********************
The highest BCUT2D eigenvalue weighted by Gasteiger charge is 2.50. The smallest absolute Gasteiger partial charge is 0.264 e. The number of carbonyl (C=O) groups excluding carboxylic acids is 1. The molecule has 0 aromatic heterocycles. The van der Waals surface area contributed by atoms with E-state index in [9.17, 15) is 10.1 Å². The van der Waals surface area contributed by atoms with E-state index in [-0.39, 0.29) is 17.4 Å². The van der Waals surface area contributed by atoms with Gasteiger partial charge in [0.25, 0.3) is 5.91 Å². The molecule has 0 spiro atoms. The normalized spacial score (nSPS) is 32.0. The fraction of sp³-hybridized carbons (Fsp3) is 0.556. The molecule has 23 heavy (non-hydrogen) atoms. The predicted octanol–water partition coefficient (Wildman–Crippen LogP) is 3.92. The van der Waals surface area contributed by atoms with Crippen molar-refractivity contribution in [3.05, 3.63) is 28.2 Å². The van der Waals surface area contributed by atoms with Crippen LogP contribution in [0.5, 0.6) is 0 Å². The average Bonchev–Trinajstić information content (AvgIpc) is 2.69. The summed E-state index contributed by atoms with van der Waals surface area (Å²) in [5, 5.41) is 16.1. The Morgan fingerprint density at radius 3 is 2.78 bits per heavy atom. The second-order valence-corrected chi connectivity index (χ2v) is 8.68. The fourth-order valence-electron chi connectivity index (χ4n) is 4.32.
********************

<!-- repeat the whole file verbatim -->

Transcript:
The highest BCUT2D eigenvalue weighted by Gasteiger charge is 2.50. The smallest absolute Gasteiger partial charge is 0.264 e. The number of carbonyl (C=O) groups excluding carboxylic acids is 1. The molecule has 0 aromatic heterocycles. The van der Waals surface area contributed by atoms with E-state index in [9.17, 15) is 10.1 Å². The van der Waals surface area contributed by atoms with E-state index in [-0.39, 0.29) is 17.4 Å². The van der Waals surface area contributed by atoms with Gasteiger partial charge in [0.25, 0.3) is 5.91 Å². The molecule has 0 spiro atoms. The normalized spacial score (nSPS) is 32.0. The fraction of sp³-hybridized carbons (Fsp3) is 0.556. The molecule has 23 heavy (non-hydrogen) atoms. The predicted octanol–water partition coefficient (Wildman–Crippen LogP) is 3.92. The van der Waals surface area contributed by atoms with Crippen molar-refractivity contribution in [3.05, 3.63) is 28.2 Å². The van der Waals surface area contributed by atoms with Crippen LogP contribution in [0.5, 0.6) is 0 Å². The average Bonchev–Trinajstić information content (AvgIpc) is 2.69. The summed E-state index contributed by atoms with van der Waals surface area (Å²) in [5, 5.41) is 16.1. The Morgan fingerprint density at radius 3 is 2.78 bits per heavy atom. The second-order valence-corrected chi connectivity index (χ2v) is 8.68. The fourth-order valence-electron chi connectivity index (χ4n) is 4.32.